Use languages to build your local community = Ecolinguism

I’ve been following recently this discussion about my ecolinguism concept. (If you’re not familiar with this idea I coined, please see this post where I define it.) One direction that the conversation has gone in relates to my post where I critique digital nomads.

The argument in the discussion assumes that we as privileged, rich Westerners have a duty to help others with our wealth. Hence one must address the question: is it better to learn a language in a poorer area, such as Venezuela, or in a richer area, like the suburbs of a major US city? Where the people are poorer, there we have a greater duty to help. Moreover, it is oversimplification to call this action “colonialism” because colonialism brings with it wicked behavior historically. A blogger sitting in a cafe in Bali should not merit this label.

Another line of reasoning undermines any duty we have to immigrants and outsiders by questioning the definition of “needy.” Often Westerners look down on non-Westerners (such as immigrants, especially of other races). They may look down with disdain, and so hate the “intruders,” or with pity, and want to “help” others. The argument goes that the only way to look on these others is as equals. They do not “need” our help, but we reach out to them as brothers and sisters.

I believe that money is not central, and that human beings are not equal.

I believe that I have a duty to leave the world a better place than how I found it. Here’s how I do it by loving languages.
Why loving language

First steps at language love

Time to get started again!
Time to get started again!

Last week I told you to do the minimum for language love; don’t try so hard.

Today, I want to give you some resources for how to start. Basic. Nothing complicated.

First, though, you have to do your research. You have to go on your ecolinguistic exploratory expedition to find out what people are speaking around you. What do you hear spoken? What do you see on signs, not the formal ones, but the hand-written signs taped to light posts and pinned to bulletin boards?

Now you have your language(s). Let’s begin.
Why loving language

Don’t try so hard: Do the minimum for language love

Don't get worried. Just open up and start speaking.
Don’t get worried. Just open up and start speaking.

I recently met the inventor of Fetch-a-Phrase, a method of keeping all the key phrases you need for a language in your back pocket. You take basic phrases for you language, correlate the words from one language to the other, and then use the correlations to build new sentences.

You don’t have to be great at languages. You just have to care. You don’t have to be fluent in a language. You just have to try. You don’t need to understand everything. You just have to say something. You don’t have to impress anyone. You just have to do something for someone else.

Lower the bar. Perfection is not the friend of language-love.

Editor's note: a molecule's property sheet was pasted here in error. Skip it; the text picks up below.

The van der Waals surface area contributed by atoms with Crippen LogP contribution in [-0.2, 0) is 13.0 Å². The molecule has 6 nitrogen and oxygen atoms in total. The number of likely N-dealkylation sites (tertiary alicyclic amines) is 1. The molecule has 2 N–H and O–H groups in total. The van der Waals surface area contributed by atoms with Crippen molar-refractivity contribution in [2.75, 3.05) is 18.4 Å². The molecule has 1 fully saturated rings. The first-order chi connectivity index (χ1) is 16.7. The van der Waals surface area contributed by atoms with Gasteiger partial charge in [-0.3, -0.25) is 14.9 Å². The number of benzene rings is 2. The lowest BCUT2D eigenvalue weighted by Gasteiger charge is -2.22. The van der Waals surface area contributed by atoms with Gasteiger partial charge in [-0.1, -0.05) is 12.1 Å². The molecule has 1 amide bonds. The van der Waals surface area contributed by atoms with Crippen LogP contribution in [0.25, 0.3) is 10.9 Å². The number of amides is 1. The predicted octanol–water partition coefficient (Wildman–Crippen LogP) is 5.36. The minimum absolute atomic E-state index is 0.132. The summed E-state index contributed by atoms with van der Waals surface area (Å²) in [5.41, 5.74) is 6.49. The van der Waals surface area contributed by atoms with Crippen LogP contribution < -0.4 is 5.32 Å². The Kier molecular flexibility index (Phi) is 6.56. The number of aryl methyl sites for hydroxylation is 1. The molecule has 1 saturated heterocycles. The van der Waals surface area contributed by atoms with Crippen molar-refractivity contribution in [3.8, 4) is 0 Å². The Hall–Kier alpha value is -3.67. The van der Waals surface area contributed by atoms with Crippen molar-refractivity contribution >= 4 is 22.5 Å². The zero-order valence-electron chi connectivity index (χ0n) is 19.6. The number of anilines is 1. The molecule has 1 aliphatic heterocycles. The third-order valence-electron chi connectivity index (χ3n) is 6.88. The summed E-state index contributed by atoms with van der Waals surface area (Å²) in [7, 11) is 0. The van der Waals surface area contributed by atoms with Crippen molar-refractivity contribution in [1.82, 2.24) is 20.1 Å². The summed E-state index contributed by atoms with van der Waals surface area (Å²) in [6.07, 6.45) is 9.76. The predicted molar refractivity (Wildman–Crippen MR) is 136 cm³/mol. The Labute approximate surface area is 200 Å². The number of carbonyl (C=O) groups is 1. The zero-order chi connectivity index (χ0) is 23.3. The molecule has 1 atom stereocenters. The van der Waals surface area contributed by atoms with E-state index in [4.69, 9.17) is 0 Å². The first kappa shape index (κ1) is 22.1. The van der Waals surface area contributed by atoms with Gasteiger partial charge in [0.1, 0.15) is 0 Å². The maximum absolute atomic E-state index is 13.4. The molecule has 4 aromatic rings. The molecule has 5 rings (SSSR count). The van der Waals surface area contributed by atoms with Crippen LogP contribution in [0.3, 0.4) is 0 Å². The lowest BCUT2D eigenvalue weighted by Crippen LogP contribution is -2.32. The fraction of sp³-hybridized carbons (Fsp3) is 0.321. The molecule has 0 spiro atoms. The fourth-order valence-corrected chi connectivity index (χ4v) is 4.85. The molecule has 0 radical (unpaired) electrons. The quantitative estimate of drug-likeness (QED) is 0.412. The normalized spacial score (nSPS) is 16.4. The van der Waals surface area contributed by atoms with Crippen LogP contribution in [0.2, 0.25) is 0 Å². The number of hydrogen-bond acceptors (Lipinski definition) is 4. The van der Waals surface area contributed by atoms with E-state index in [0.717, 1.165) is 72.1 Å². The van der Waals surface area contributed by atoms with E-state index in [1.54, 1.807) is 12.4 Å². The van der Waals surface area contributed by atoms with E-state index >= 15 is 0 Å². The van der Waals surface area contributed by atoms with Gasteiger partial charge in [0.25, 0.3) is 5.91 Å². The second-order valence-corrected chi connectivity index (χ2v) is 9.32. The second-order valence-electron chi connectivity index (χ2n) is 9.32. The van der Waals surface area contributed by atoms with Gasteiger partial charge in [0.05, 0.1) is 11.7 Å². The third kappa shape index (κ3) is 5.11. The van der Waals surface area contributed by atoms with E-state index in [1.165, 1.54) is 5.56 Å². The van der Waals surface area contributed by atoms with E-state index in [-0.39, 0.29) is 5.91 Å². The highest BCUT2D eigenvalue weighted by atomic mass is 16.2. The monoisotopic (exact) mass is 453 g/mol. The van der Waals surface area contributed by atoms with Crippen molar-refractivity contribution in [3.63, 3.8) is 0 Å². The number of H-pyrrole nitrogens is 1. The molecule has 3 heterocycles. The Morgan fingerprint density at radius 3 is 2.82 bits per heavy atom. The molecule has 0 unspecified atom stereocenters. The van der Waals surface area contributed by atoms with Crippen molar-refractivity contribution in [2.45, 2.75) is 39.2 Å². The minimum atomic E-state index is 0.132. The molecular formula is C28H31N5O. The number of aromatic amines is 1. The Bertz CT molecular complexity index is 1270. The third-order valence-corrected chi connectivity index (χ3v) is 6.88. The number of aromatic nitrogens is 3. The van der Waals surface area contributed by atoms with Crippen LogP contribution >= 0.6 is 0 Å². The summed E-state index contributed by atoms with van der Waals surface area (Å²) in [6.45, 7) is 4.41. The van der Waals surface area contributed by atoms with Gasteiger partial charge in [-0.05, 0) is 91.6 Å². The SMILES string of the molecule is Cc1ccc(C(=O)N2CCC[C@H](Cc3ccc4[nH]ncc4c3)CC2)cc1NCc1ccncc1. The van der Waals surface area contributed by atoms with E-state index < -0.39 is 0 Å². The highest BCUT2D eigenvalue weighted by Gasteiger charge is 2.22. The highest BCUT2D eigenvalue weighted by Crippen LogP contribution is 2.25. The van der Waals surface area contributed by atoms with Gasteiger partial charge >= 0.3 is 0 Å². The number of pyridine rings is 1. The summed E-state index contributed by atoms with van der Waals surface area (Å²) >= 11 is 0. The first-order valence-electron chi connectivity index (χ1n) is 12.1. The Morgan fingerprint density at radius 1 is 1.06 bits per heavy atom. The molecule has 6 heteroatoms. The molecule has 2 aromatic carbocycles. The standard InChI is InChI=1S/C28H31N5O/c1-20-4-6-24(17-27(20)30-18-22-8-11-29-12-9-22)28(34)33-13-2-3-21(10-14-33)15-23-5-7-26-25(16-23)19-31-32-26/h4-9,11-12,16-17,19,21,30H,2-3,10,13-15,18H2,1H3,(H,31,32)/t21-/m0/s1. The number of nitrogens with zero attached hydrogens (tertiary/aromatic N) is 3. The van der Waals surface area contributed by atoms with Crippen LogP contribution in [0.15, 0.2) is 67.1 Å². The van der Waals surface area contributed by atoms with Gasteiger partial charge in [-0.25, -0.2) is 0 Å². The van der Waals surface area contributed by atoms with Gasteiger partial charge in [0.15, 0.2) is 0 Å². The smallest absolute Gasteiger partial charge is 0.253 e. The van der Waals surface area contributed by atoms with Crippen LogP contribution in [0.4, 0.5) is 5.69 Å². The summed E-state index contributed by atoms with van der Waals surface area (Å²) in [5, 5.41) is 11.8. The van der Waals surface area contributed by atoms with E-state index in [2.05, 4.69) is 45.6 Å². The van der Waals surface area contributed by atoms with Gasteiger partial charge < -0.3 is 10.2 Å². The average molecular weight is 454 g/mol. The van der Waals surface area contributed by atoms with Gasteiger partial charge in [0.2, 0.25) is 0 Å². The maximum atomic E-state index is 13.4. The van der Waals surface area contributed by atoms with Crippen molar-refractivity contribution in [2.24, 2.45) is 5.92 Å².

Why loving language

Giving up privilege with language-love

I have always found it nice to meet Somalis.
I have always found it nice to meet Somalis.

I want to connect to the margins. In some ways, it’s where I feel comfortable. I lived a lot at the margins. I know what it’s like. In multiple countries, I did not live in an expat community, but immersed myself among locals only in places as diverse as Morocco, post-Soviet Ukraine, and France. At my university, I was a minority Gentile among a majority Jewish population, who taught me about life as a marginalized community.

At the same time, I could never live completely in the margins. I’m an upper-middle-class, English-speaking, graduate-degree-holding, straight white American. We have a lot of privilege. As I was told in Ukraine when I expressed my deep understanding of people in the margin, “It’s different. You can always leave.”

When I say that we need to sacrifice for the margin, I speak as someone who tries to express my appreciation of the marginalized, though any marginalization I ever experienced was temporary.

I can’t avoid my privilege. It’s part of who I am. It’s not evil and it’s not good. The way I use it defines it as good or evil. Previously (here and here) I spoke of my “why” for what I do and write:

I believe that we all should put ourselves out there to love. More specifically, we need to sacrifice for one another, especially for those in need.

We must sacrifice that privilege for the sake of those without.
Why loving language

Loving language to save your life

Friends who do not know loneliness.
Friends who do not know loneliness. How do we learn from them?

Loving language can save your life. Some talk about languages helping you get a better paycheck or offering cognitive benefits. If you aim to make yourself richer or smarter, learning a language gives you marginal benefits. They will not save your life, though.

Or will they…?

Our society in the US—and more and more in the first world—is developing a serious, deadly condition, that is, loneliness. Note, though, that this is a problem of the first world. It does not afflict those of the third world nearly as much.

By learning a language, especially one of the immigrant groups living near you, you may have a chance of dodging the deadly bullet of isolation that is literally killing people in our society.
Our neighbors have the answer

Can the airport stay multilingual?

Airports are great for languages. How do we use them to teach?
I recently blogged about traveling through the Denver airport, and the languages that I saw there. Last week I had a different experience at my own local airport, MSP, Minnesota-St Paul. I spoke Somali, Oromo, and Amharic, while I heard a family conversation in Russian and a few phrases of Turkish. An international airport is a treasure-hunt and a paradise for language-lovers.
Experiencing multilingualism